# Deriving the Dot Product

Some books actually use $|U||V|\cos(\theta)$ as the definition of the dot product. Another definition is $u \cdot v =x_u x _v +y_u y_v$.

The idea is to find the angle between two vectors. At way to do this is to look at the angles made with the x-axis. We want to know the difference between the two angles, which I’ll call $\theta_u, \theta_v$. Similarly I’ll let the vector u have two components ($x_u$, $y_u$) and v be ($x_v$, $y_v$) .

I want to find cos(x), which is:

$\displaystyle \cos(\theta_u -\theta_v) = \cos \theta_u \cos \theta_v + \sin \theta_u \sin \theta_v = (\frac{x_u }{ |u|}) (\frac{x_v }{ |v|}) + (\frac{y_u} {|u|}) (\frac{y_v }{ |v|})$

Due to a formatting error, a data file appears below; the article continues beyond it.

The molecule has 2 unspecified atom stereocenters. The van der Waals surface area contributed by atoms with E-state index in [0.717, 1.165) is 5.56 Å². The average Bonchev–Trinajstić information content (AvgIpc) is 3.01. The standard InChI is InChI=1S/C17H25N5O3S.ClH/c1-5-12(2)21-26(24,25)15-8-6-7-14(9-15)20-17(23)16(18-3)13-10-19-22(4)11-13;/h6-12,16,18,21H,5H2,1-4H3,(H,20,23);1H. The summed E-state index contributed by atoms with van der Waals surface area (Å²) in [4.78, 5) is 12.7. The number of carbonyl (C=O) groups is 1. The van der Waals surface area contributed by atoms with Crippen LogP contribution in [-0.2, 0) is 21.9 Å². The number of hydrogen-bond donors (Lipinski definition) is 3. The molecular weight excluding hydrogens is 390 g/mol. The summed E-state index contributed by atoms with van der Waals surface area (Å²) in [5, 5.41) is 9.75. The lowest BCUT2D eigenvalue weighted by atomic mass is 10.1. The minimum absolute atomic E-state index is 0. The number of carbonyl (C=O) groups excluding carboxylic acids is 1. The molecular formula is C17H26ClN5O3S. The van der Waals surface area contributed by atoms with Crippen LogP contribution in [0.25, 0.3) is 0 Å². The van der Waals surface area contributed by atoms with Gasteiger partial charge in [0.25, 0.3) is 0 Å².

Very simple, it turns out, when you look at it the right way.

Make sense? Now, why don’t you try to derive the same result for
3-dimensional vectors? If you’re slick, you can actually use the
2-dimensional result (hint: there’s a plane that contains the two
vectors and the origin).

http://mathforum.org/library/drmath/view/53928.html

http://www.physics.orst.edu/bridge/mathml/dot+cross.xhtml

http://en.wikipedia.org/wiki/Cross_product